UK Signs Trade Deal For 6,300 Products With Uzbekistan

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By James Kilner

Lucky British consumers. Those wonderful Uzbek melons, considered the tastiest in the world by this correspondent, will be heading to supermarkets up and down the country soon. Or at least that is what the Uzbek and British governments hope.

They have both made much of Uzbekistan signing up to Britain’s Generalised System of Preferences Enhanced Framework (GSP EF). This is, essentially, a tariff cutting trade deal and it follows the EU’s own GSP+ scheme which admitted Uzbekistan in April this year. It is the British government’s post-Brexit vision of how it sees trade deals going down with developing economies and Uzbekistan is the first country in the world to sign up to it.

Under the deal, officials said that Uzbekistan will now be able to export 3,000 products to Britain tariff free and another 3,200 with reduced tariffs. The main products that will be heading to Britain from Uzbekistan under the deal will be fabrics – think bright and jazzy ikat – and agriculture products – melons and pomegranates. Like the EU scheme, Uzbekistan has to sign up to various regulations and safeguards – based around 27 international conventions on human rights, labour standards, good governance and the environment – to qualify for Britain’s GSP EF. This all sounds good and well, a win-win, but there are doubts about the veracity of the deal.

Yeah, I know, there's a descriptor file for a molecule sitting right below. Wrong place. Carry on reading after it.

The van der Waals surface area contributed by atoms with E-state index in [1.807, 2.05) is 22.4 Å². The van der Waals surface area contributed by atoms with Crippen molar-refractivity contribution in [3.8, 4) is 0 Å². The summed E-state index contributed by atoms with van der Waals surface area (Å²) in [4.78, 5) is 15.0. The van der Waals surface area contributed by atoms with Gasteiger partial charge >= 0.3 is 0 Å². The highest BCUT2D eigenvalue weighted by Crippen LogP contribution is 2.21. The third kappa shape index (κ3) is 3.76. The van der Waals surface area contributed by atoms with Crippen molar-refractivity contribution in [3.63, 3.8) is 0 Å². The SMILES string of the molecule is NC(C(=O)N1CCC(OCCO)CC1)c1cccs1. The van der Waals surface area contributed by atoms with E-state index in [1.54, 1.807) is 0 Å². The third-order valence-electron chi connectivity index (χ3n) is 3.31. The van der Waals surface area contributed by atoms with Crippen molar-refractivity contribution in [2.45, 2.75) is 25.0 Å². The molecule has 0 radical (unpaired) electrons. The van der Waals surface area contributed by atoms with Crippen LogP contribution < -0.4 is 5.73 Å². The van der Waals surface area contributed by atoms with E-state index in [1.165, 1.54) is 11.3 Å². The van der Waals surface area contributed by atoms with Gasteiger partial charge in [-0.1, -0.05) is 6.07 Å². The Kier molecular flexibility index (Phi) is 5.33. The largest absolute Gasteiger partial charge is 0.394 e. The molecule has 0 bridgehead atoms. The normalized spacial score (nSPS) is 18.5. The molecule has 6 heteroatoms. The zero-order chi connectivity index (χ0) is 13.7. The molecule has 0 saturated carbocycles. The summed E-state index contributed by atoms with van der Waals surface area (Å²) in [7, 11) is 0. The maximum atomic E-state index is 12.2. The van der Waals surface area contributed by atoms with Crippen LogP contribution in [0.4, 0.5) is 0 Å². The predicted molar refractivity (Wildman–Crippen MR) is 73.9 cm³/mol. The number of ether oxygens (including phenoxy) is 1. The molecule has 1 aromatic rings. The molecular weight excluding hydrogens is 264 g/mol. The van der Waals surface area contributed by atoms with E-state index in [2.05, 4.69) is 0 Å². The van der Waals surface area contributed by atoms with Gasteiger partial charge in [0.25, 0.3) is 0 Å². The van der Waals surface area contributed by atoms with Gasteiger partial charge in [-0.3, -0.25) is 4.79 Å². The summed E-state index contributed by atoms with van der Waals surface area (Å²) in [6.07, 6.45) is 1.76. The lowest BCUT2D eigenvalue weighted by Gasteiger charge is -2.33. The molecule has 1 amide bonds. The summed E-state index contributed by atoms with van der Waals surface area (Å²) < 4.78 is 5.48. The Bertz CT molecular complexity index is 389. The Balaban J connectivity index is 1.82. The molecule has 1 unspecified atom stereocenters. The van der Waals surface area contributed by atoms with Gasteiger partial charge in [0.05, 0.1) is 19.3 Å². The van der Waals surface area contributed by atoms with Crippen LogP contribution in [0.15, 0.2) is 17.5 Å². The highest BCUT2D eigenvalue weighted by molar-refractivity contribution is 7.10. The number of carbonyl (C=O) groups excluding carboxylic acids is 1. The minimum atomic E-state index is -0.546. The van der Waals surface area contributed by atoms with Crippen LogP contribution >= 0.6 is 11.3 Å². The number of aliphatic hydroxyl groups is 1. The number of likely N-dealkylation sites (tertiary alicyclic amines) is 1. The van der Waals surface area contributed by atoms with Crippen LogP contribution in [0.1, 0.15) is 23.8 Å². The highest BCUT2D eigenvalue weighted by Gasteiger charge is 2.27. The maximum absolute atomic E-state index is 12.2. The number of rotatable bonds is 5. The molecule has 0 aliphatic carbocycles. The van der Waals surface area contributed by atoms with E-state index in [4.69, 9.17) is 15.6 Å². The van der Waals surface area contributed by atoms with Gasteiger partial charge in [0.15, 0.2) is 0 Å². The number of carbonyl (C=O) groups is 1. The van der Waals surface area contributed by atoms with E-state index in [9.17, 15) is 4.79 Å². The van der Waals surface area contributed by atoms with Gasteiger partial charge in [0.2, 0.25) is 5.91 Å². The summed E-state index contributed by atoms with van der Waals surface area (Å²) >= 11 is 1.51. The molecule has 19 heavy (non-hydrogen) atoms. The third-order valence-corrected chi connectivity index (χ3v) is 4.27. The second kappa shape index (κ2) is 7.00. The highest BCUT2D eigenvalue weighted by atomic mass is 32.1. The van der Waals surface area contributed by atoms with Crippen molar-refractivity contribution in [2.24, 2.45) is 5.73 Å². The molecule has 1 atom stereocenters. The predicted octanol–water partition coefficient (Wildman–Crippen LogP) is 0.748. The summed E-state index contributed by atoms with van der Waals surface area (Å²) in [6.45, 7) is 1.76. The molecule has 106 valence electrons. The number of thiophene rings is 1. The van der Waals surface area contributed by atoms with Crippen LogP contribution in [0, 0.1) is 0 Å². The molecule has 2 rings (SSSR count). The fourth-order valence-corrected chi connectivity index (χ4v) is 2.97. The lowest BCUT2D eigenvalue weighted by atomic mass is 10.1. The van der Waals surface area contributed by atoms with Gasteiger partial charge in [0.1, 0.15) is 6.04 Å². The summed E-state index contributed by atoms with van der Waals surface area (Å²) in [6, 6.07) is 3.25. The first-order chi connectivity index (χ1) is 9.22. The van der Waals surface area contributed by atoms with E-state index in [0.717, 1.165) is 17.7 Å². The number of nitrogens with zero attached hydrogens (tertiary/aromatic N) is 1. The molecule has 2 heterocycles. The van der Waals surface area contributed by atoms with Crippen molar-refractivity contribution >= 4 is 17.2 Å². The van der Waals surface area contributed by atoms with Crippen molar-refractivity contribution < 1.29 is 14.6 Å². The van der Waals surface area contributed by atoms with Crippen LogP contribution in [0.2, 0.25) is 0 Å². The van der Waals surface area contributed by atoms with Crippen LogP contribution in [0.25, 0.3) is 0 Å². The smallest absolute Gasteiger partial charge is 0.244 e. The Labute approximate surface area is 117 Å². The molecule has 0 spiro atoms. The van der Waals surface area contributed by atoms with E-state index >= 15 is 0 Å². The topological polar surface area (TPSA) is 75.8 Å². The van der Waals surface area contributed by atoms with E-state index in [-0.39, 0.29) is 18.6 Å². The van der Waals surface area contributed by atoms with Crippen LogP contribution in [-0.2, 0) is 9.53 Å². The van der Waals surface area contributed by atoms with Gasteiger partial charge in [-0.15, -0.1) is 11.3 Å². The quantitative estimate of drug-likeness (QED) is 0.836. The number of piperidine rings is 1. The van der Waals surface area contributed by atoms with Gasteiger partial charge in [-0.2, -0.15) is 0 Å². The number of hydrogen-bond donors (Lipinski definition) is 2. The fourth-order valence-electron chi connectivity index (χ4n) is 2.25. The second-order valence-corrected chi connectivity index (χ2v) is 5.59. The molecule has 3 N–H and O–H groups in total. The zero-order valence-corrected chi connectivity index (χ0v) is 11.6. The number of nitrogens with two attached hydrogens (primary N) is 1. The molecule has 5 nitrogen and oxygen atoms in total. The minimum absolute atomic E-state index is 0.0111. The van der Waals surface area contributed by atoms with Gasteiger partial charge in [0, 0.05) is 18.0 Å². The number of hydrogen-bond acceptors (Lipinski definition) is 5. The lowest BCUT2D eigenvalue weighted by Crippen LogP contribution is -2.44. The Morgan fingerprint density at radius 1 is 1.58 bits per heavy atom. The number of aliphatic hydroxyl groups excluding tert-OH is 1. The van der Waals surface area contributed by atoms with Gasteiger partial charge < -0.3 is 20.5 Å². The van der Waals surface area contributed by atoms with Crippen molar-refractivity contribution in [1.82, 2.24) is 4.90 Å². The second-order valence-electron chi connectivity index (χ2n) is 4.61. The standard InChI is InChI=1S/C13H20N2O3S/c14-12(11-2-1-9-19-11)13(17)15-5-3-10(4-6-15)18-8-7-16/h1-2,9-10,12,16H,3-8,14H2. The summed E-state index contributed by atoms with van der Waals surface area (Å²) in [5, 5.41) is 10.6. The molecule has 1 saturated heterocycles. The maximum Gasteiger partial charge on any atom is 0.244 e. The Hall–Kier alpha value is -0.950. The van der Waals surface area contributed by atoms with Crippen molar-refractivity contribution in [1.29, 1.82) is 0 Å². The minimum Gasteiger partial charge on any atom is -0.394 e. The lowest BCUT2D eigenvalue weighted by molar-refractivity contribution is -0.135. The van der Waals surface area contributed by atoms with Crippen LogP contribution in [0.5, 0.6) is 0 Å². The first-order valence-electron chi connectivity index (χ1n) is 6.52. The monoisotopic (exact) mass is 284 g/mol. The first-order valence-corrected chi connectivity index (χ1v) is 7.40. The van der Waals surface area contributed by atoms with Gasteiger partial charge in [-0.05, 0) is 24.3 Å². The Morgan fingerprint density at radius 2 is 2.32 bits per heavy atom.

Perhaps this is more about optics than international trade or labour standards in Uzbekistan? The British government is desperate to show the world that it is making progress on post-Brexit trade deals and in Uzbekistan it has found a willing partner. Under President Shavkat Mirziyoyev, Uzbekistan is very keen to show it has made advancements since the dark days of Islam Karimov when the country’s cotton was picked by forced labour and a dual currency system and restrictions on movement kept people in near servitude. Doubtless, there have been many improvements over the past five years in Uzbekistan but have there been enough for this high-profile trade deal? It remains to be seen whether the British and EU GSP schemes will help reforms inside Uzbekistan or not, or even if Britons will soon be able to pick up melons from the Ferghana Valley at their local Tesco.

This article is kindly provided by James Kilner of the Central Asia & South Caucasus Bulletin. To visit his excellent publication please click here.

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Silk Road Briefing is written by Dezan Shira & Associates. The firm has 28 offices throughout Asia, and assists foreign investors into the region. For strategic advisory and business intelligence issues please contact the firm at silkroad@dezshira.com or visit www.dezshira.com

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